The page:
Middle East drought a threat to global food prices
By Suleiman Al-Khalidi
AMMAN (Reuters) - The Middle East's driest winter in several decades could pose a threat to global food prices, with local crops depleted and farmers' livelihoods blighted, U.N. experts and climatologists say.
Varying degrees of drought are hitting almost two thirds of the limited arable land across Syria, Lebanon, Jordan, the Palestinian territories and Iraq.
"Going back to the last 100 years, I don't think you can get a five-year span that's been as dry," said Mohammad Raafi Hossain, a U.N. Food and Agriculture Organisation (FAO) environmental economist.
The dry season has already hurt prospects for the cereal harvest in areas of Syria and to a lesser extent Iraq. Several of the countries under pressure are already significant buyers of grain from international markets.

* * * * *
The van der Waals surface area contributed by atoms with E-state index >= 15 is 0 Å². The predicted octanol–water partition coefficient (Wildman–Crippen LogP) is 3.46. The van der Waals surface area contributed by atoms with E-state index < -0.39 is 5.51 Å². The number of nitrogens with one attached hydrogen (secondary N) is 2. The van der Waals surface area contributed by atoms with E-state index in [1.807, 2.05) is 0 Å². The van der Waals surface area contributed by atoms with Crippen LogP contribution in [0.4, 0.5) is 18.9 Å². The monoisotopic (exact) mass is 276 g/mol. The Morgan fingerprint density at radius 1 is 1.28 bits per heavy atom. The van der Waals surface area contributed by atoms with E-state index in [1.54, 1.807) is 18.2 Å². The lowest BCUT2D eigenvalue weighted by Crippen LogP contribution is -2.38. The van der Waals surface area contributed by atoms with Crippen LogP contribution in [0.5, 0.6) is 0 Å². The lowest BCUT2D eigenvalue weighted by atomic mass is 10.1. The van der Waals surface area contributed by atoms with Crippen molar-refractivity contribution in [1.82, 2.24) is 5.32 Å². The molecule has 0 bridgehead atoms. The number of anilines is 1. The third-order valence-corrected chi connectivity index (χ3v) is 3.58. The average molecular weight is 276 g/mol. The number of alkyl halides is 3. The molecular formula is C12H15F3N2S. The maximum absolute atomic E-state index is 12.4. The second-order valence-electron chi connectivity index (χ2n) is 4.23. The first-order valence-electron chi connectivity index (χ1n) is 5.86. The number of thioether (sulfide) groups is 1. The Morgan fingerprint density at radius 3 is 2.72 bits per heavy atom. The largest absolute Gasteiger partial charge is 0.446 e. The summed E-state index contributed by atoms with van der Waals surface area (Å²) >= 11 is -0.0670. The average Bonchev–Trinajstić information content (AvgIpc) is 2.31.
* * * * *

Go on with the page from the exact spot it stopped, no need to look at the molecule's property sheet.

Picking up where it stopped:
"When governments that are responsible for importing basic foodstuffs have shortages in production, they will go to outside markets, where the extra demand will no doubt push global food prices higher," said Nakd Khamis, seed expert and consultant to the FAO.
The Standard Precipitation Index (SPI) shows the region has not had such low rainfall since at least 1970.
This was part of the initial findings of a joint technical study on Drought Risk Management undertaken by several U.N. agencies, including the FAO, UNDP and UNESCO, that would be formally published later this month, Hossain said.
Water and agriculture authorities, alongside specialist U.N. agencies, have begun preparing plans to officially declare a state of drought that spreads beyond the Eastern Middle East to Morocco and as far south as Yemen, climatologists and officials say. Continued...